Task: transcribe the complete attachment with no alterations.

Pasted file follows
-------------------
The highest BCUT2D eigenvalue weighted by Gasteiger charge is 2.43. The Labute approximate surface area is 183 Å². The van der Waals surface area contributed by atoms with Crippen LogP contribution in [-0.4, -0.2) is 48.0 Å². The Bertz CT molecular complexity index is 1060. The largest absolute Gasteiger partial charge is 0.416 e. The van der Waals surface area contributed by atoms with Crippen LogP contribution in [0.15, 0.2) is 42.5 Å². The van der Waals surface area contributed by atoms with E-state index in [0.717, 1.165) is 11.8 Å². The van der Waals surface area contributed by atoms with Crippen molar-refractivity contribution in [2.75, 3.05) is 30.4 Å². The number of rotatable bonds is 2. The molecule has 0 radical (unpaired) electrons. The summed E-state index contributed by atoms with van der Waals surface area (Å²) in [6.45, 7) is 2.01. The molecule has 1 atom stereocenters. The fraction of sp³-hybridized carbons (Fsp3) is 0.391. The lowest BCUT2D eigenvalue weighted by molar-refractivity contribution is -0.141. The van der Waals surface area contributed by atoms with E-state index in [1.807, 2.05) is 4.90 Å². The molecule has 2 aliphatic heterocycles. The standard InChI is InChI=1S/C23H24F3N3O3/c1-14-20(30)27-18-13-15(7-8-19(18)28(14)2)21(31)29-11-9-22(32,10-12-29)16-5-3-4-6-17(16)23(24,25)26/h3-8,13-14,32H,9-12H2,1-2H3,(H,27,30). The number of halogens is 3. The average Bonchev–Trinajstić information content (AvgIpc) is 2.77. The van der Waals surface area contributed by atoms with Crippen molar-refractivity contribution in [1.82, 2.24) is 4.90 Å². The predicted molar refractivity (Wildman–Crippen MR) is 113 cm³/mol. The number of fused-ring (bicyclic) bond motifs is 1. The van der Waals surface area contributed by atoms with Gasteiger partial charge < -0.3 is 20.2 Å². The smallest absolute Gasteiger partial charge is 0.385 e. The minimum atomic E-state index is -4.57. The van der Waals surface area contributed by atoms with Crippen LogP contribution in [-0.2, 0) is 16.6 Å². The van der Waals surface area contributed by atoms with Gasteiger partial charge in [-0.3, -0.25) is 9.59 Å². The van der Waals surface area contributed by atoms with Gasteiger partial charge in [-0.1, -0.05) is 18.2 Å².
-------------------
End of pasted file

The highest BCUT2D eigenvalue weighted by Gasteiger charge is 2.43. The Labute approximate surface area is 183 Å². The van der Waals surface area contributed by atoms with Crippen LogP contribution in [-0.4, -0.2) is 48.0 Å². The Bertz CT molecular complexity index is 1060. The largest absolute Gasteiger partial charge is 0.416 e. The van der Waals surface area contributed by atoms with Crippen LogP contribution in [0.15, 0.2) is 42.5 Å². The van der Waals surface area contributed by atoms with E-state index in [0.717, 1.165) is 11.8 Å². The van der Waals surface area contributed by atoms with Crippen molar-refractivity contribution in [2.75, 3.05) is 30.4 Å². The number of rotatable bonds is 2. The molecule has 0 radical (unpaired) electrons. The summed E-state index contributed by atoms with van der Waals surface area (Å²) in [6.45, 7) is 2.01. The molecule has 1 atom stereocenters. The fraction of sp³-hybridized carbons (Fsp3) is 0.391. The lowest BCUT2D eigenvalue weighted by molar-refractivity contribution is -0.141. The van der Waals surface area contributed by atoms with E-state index in [1.807, 2.05) is 4.90 Å². The molecule has 2 aliphatic heterocycles. The standard InChI is InChI=1S/C23H24F3N3O3/c1-14-20(30)27-18-13-15(7-8-19(18)28(14)2)21(31)29-11-9-22(32,10-12-29)16-5-3-4-6-17(16)23(24,25)26/h3-8,13-14,32H,9-12H2,1-2H3,(H,27,30). The number of halogens is 3. The average Bonchev–Trinajstić information content (AvgIpc) is 2.77. The van der Waals surface area contributed by atoms with Crippen molar-refractivity contribution in [1.82, 2.24) is 4.90 Å². The predicted molar refractivity (Wildman–Crippen MR) is 113 cm³/mol. The number of fused-ring (bicyclic) bond motifs is 1. The van der Waals surface area contributed by atoms with Gasteiger partial charge < -0.3 is 20.2 Å². The smallest absolute Gasteiger partial charge is 0.385 e. The minimum atomic E-state index is -4.57. The van der Waals surface area contributed by atoms with Crippen LogP contribution in [-0.2, 0) is 16.6 Å². The van der Waals surface area contributed by atoms with Gasteiger partial charge in [-0.3, -0.25) is 9.59 Å². The van der Waals surface area contributed by atoms with Gasteiger partial charge in [-0.1, -0.05) is 18.2 Å².